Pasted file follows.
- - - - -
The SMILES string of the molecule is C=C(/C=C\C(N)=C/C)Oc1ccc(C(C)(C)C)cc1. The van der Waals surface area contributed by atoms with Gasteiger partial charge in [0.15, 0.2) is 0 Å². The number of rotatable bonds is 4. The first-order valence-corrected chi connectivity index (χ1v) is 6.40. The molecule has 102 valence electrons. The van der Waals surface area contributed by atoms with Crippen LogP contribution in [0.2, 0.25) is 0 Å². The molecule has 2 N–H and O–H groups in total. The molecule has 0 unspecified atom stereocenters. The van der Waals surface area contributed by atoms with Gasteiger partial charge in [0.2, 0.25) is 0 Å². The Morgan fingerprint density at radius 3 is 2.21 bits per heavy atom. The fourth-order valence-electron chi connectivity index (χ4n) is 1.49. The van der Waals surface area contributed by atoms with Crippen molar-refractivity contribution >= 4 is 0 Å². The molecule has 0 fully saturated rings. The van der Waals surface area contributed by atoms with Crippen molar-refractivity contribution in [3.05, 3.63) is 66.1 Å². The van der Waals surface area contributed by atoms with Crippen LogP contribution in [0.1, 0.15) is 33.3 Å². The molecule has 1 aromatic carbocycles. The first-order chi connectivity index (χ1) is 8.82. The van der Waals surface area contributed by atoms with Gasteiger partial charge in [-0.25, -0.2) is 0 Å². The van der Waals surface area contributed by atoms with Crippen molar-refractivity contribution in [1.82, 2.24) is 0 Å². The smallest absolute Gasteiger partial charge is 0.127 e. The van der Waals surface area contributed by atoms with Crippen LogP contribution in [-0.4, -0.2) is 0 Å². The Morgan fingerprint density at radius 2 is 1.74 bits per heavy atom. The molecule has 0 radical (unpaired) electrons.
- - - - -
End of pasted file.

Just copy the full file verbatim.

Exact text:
The SMILES string of the molecule is C=C(/C=C\C(N)=C/C)Oc1ccc(C(C)(C)C)cc1. The van der Waals surface area contributed by atoms with Gasteiger partial charge in [0.15, 0.2) is 0 Å². The number of rotatable bonds is 4. The first-order valence-corrected chi connectivity index (χ1v) is 6.40. The molecule has 102 valence electrons. The van der Waals surface area contributed by atoms with Crippen LogP contribution in [0.2, 0.25) is 0 Å². The molecule has 2 N–H and O–H groups in total. The molecule has 0 unspecified atom stereocenters. The van der Waals surface area contributed by atoms with Gasteiger partial charge in [0.2, 0.25) is 0 Å². The Morgan fingerprint density at radius 3 is 2.21 bits per heavy atom. The fourth-order valence-electron chi connectivity index (χ4n) is 1.49. The van der Waals surface area contributed by atoms with Crippen molar-refractivity contribution >= 4 is 0 Å². The molecule has 0 fully saturated rings. The van der Waals surface area contributed by atoms with Crippen molar-refractivity contribution in [3.05, 3.63) is 66.1 Å². The van der Waals surface area contributed by atoms with Crippen LogP contribution in [0.1, 0.15) is 33.3 Å². The molecule has 1 aromatic carbocycles. The first-order chi connectivity index (χ1) is 8.82. The van der Waals surface area contributed by atoms with Gasteiger partial charge in [-0.25, -0.2) is 0 Å². The van der Waals surface area contributed by atoms with Crippen molar-refractivity contribution in [1.82, 2.24) is 0 Å². The smallest absolute Gasteiger partial charge is 0.127 e. The van der Waals surface area contributed by atoms with Crippen LogP contribution in [-0.4, -0.2) is 0 Å². The Morgan fingerprint density at radius 2 is 1.74 bits per heavy atom. The molecule has 0 radical (unpaired) electrons.